LG Fetterman starts testing the waters for 2022 U.S. Senate bid

Lt. Gov. John Fetterman (Source: Tom Wolf Flickr.)

After months of “will he, won’t he,” Pennsylvania Lt. Gov. John Fetterman has officially made a step towards running for U.S. Senate in 2022

In a series of tweets on Friday, Fetterman, an Allegheny County Democrat, said that “Pennsylvania needs a United States Senator that knows” that the “union way of life is sacred,” that health care is a human right, and that “Forgotten communities + neighborhoods must be rebuilt.”

Fetterman, identifiable for his height, informal outfits and tattoos, has slowly built national clout over the past few years.

A south-central Pennsylvania native, he attended Harvard University and served as a wrestling stand-in before ending up in Braddock, an industrial borough of a few thousand residents southeast of Pittsburgh.

Elected mayor in 2005, he starred in a Levi’s commercial and used national media to tout Braddock, and build his own political stature.

He ran for the Democratic nomination for U.S. Senate in 2016, claiming the mantle of progressivism, coming in third but showing promise.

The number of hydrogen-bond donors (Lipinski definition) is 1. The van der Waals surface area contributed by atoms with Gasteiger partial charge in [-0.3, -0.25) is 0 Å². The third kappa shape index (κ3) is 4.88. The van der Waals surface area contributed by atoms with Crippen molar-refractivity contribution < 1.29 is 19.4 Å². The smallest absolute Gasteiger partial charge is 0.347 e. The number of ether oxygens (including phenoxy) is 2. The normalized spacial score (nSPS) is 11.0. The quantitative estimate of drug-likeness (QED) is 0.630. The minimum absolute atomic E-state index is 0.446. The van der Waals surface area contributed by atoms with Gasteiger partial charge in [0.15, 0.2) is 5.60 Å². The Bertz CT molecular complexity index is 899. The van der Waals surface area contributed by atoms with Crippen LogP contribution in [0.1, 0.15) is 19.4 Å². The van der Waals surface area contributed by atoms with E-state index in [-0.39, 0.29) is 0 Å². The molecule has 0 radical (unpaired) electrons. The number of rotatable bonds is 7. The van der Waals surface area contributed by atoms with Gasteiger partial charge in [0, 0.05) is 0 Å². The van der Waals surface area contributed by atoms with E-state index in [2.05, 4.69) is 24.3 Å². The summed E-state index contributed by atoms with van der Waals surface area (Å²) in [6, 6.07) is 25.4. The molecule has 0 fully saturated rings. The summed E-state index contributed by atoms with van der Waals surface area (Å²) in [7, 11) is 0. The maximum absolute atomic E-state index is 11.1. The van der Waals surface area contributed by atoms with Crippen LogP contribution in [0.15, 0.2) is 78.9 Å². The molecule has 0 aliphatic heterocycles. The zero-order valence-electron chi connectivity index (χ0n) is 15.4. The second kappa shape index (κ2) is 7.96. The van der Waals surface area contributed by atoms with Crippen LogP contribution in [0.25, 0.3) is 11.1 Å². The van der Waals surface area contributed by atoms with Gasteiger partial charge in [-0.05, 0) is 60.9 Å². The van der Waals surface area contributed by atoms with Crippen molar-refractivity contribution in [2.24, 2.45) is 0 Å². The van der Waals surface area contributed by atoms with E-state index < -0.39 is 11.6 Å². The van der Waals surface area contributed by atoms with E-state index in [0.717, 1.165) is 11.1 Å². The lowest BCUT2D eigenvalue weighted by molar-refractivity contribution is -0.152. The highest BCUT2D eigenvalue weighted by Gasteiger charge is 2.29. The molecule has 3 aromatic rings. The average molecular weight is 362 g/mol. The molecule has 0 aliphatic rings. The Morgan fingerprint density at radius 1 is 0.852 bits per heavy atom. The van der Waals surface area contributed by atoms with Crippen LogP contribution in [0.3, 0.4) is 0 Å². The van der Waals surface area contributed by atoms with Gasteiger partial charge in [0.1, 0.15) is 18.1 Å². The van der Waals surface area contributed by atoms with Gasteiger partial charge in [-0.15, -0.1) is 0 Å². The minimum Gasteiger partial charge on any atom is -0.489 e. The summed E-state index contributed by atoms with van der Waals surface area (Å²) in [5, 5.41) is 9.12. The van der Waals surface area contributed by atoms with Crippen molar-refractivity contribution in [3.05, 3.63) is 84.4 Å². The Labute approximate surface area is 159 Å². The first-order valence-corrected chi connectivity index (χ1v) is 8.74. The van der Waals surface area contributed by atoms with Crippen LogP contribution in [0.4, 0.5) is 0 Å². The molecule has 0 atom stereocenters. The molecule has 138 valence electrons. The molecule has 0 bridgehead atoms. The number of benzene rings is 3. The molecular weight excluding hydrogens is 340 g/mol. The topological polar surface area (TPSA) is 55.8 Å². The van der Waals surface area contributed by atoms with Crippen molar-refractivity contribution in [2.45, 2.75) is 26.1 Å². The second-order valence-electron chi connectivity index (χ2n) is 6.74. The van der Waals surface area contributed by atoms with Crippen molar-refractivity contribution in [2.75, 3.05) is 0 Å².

Toomey’s exit kick-starts 2022 guesswork among Pa. politicos

 

He then challenged scandal-prone incumbent Lt. Gov. Mike Stack in the 2018 Democratic primary, winning in a multi-way race by carrying the western half of the state.

In office, he’s used the little-noticed office as a bully pulpit for cannabis legalization, criminal justice reform, and to aid the Senate’s Democratic minority in messy procedural floor fights over eliminating cash assistance for vulnerable citizens or, just this week, the seating of a Democratic senator.

Fetterman’s status has skyrocketed in recent months, however, due to frequent media appearances defending Pennsylvania’s election results and advocating for Democratic outreach to its working class roots.

That’s led to positions that run against his progressive image, such as defending the natural gas industry.

Fetterman’s announcement likely clears the way for Democratic Attorney General Josh Shapiro to run without an obvious challenger for the Democratic gubernatorial nod next year.

Both a seat representing Pennsylvania in the upper chamber of Congress, as well as the governor’s mansion in Harrisburg, will be open with no incumbent. 

Republican U.S. Senator Pat Toomey, of Lehigh County, announced he is retiring from politics, and term limits restrict Democratic Gov. Tom Wolf from running again.